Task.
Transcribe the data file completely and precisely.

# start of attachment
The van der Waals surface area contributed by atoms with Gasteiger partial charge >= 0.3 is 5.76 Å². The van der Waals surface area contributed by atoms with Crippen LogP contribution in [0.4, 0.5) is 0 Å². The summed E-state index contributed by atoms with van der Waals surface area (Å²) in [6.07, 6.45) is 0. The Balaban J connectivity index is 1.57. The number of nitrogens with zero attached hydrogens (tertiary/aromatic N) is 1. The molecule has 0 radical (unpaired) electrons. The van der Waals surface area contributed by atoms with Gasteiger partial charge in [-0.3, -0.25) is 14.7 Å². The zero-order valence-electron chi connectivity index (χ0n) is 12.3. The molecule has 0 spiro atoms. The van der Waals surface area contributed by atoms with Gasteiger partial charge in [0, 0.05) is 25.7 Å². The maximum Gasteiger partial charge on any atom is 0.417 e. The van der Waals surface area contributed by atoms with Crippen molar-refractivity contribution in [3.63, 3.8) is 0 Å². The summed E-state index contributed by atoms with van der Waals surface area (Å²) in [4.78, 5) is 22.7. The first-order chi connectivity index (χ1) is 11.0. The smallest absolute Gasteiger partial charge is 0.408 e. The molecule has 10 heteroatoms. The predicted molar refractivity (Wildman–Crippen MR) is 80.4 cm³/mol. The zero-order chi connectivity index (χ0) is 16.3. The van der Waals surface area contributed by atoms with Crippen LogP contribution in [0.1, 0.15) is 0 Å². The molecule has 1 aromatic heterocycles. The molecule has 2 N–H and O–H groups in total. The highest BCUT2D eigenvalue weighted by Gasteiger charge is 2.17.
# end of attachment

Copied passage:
The van der Waals surface area contributed by atoms with Gasteiger partial charge >= 0.3 is 5.76 Å². The van der Waals surface area contributed by atoms with Crippen LogP contribution in [0.4, 0.5) is 0 Å². The summed E-state index contributed by atoms with van der Waals surface area (Å²) in [6.07, 6.45) is 0. The Balaban J connectivity index is 1.57. The number of nitrogens with zero attached hydrogens (tertiary/aromatic N) is 1. The molecule has 0 radical (unpaired) electrons. The van der Waals surface area contributed by atoms with Gasteiger partial charge in [-0.3, -0.25) is 14.7 Å². The zero-order valence-electron chi connectivity index (χ0n) is 12.3. The molecule has 0 spiro atoms. The van der Waals surface area contributed by atoms with Gasteiger partial charge in [0, 0.05) is 25.7 Å². The maximum Gasteiger partial charge on any atom is 0.417 e. The van der Waals surface area contributed by atoms with Crippen molar-refractivity contribution in [3.63, 3.8) is 0 Å². The summed E-state index contributed by atoms with van der Waals surface area (Å²) in [4.78, 5) is 22.7. The first-order chi connectivity index (χ1) is 11.0. The smallest absolute Gasteiger partial charge is 0.408 e. The molecule has 10 heteroatoms. The predicted molar refractivity (Wildman–Crippen MR) is 80.4 cm³/mol. The zero-order chi connectivity index (χ0) is 16.3. The van der Waals surface area contributed by atoms with Crippen LogP contribution in [0.1, 0.15) is 0 Å². The molecule has 1 aromatic heterocycles. The molecule has 2 N–H and O–H groups in total. The highest BCUT2D eigenvalue weighted by Gasteiger charge is 2.17.